Czech director Jindřich Andrš, whose feature debut “A New Shift,” about a miner who decides to become a computer programmer after his mine is shut down, opens the Ji.hlava Intl. Documentary Film Festival. Andrš has started developing his next project, dedicated to “future doctors,” he tells Variety.
“I have been fascinated by medical students. How you change when you study medicine, how your values shift,” says Andrš. “You finish your studies and you immediately have to solve all these difficult issues. But you have no experience! This is how it works, at least in Czech Republic.”
Working on the idea for a few years now, Andrš is casting possible protagonists and talking to hospitals, which could accommodate his crew. “There are some which are open to it, as everyone is frustrated by these medical TV shows, influencing the patients’ ideas about how it all should look like,” he says.
Before that happens, Andrš will celebrate the world premiere of “A New Shift” at the festival, hopefully followed by local theatrical release next spring, if the pandemic allows. Produced by Miloš Lochman and Augustína Micková, and a co-production between Moloko Film, Czech Television, FAMU and Studio Bystrouška, it picks up right when his short “The Last Shift of Thomas Hisem” left off, screened at Ji.hlava two years ago. But Andrš is quick to point out that both were shot at the same time. By accident.
“We weren’t allowed to shoot underground in the mine, so Tomáš said we should give him the camera and he can do it himself – after all, it was his last day anyway, so he wasn’t risking they would kick him out,” he says. “That night, there was an accident – for the first time in years! Tomáš had to solve it and we decided to have a separate film just from this material. In ‘A New Shift,’ this scene lasts maybe for a few minutes.”
Andrš found out about the re-education program for dismissed miners almost four years ago while reading a newspaper. “I thought: ‘Oh my god, that’s not possible, right? These people have been doing something so different their whole lives, how could they manage?’ I contacted the guy who was behind this ‘experiment’ before the mine even closed. They were already having this introductory class. The miners would literally return from the mine, take a shower and sit in front of the computers.”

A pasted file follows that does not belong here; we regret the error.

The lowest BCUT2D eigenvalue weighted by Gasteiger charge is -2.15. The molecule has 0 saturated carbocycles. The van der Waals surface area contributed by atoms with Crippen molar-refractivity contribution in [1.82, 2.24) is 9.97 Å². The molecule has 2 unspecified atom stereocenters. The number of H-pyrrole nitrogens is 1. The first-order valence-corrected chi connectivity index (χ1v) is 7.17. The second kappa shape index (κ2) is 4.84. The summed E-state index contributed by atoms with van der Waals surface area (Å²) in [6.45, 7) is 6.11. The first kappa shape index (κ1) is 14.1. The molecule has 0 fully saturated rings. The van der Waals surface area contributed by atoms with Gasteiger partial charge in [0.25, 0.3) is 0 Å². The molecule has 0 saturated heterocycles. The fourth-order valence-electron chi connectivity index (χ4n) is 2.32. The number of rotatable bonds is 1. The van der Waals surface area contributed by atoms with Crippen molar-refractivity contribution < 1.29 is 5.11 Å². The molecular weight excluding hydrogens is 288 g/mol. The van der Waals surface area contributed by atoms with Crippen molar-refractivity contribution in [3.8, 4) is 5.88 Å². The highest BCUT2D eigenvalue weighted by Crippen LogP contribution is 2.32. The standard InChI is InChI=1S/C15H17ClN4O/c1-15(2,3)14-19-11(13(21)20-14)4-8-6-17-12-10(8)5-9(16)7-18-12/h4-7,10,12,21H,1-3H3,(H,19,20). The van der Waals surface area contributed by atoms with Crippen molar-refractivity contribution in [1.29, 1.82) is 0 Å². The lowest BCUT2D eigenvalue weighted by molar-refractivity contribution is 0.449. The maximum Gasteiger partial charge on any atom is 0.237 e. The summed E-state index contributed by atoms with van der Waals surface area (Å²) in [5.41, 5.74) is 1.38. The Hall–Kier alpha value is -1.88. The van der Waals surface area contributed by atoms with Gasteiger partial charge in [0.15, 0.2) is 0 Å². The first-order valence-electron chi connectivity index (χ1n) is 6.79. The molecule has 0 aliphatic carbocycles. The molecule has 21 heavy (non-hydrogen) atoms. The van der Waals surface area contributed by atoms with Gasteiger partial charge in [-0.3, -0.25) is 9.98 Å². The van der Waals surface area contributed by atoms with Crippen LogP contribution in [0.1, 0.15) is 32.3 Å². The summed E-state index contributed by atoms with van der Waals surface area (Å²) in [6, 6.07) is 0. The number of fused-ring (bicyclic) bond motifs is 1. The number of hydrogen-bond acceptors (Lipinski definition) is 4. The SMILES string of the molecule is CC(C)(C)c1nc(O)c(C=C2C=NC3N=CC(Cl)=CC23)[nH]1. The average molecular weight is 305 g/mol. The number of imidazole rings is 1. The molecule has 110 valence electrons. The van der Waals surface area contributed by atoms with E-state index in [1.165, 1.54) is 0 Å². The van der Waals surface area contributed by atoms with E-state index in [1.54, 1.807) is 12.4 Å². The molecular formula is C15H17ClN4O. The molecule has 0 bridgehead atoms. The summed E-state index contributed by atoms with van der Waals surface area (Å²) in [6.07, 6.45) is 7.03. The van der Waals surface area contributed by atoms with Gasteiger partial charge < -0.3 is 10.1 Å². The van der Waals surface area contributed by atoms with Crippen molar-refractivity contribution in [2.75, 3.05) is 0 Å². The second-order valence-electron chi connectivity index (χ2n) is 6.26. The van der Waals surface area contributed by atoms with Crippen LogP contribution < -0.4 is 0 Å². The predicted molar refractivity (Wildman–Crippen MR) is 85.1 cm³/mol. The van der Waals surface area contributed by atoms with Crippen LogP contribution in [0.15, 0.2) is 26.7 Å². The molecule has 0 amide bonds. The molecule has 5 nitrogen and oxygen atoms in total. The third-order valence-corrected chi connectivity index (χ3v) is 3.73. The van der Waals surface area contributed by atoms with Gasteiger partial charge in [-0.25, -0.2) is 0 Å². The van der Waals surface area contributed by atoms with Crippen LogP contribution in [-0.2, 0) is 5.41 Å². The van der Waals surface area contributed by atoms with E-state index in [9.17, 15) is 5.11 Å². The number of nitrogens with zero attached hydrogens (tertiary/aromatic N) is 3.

For one of their first exercises, they had to set up a small personal website, as well as answer some questions, like ‘what is your relationship with computers?’ One of them answered: “Well, it’s quite good, if a person can really be in a relationship with a machine.” That’s how Andrš met his future protagonist, who has since spoken about his experiences at TEDxPrague.
“When I met him, he had long hair and was a bit ‘rough,’ but also very charismatic. I asked him if we could make a film about his life. He said: ‘Yeah, why not?’ He behaves in front of the camera as if it weren’t there,” says Andrš. “In the mine, people are so straightforward. When you are digging coal, it’s dangerous and it’s noisy. You don’t have time to think how you look! Today, the coal industry is seen as something negative, also because of climate change, but I wanted to look at it through his melancholic eyes. There were some beautiful things about it too.”
What started as a student film for FAMU, grew in stature over the years, and after a Melanie Griffith makeover (remembering that when “you want to be taken seriously, you need serious hair”), Tomáš embraced a new challenge. Only to find out that nobody waits for miners-turned-programmers.
“He thought he would complete the course and get a job. He was very optimistic. It was very difficult sometimes – for both of us,” admits the director, even though his protagonist’s transformation immediately generated some media interest. “He was under such pressure and I had to think whether the presence of the camera could hurt him. There was another miner who started working for one company, but they told him he can’t mention their name in the interviews. If they would fire him, it would make them look bad.”
Andrš is adamant that such initiatives can still provide people with some new options, however, with HR representatives often hiring people off such courses. “Afterwards they can educate you for one or two years and it’s still profitable for them,” he points out, explaining perhaps why many feel his is a hopeful film. “I think it comes from Tomáš’ character. Of course, there were times when it was different. He went to work in a factory at one point and lost his hopes. It’s only one scene in the film, but it lasted three months. We thought that this might be the end of the story but for him, it wasn’t a tragedy. ‘I am happy I tried’, he would say. He never gives up.”
Ji.hlava runs online between Oct. 27 and Nov. 8.
More from Variety
Best of Variety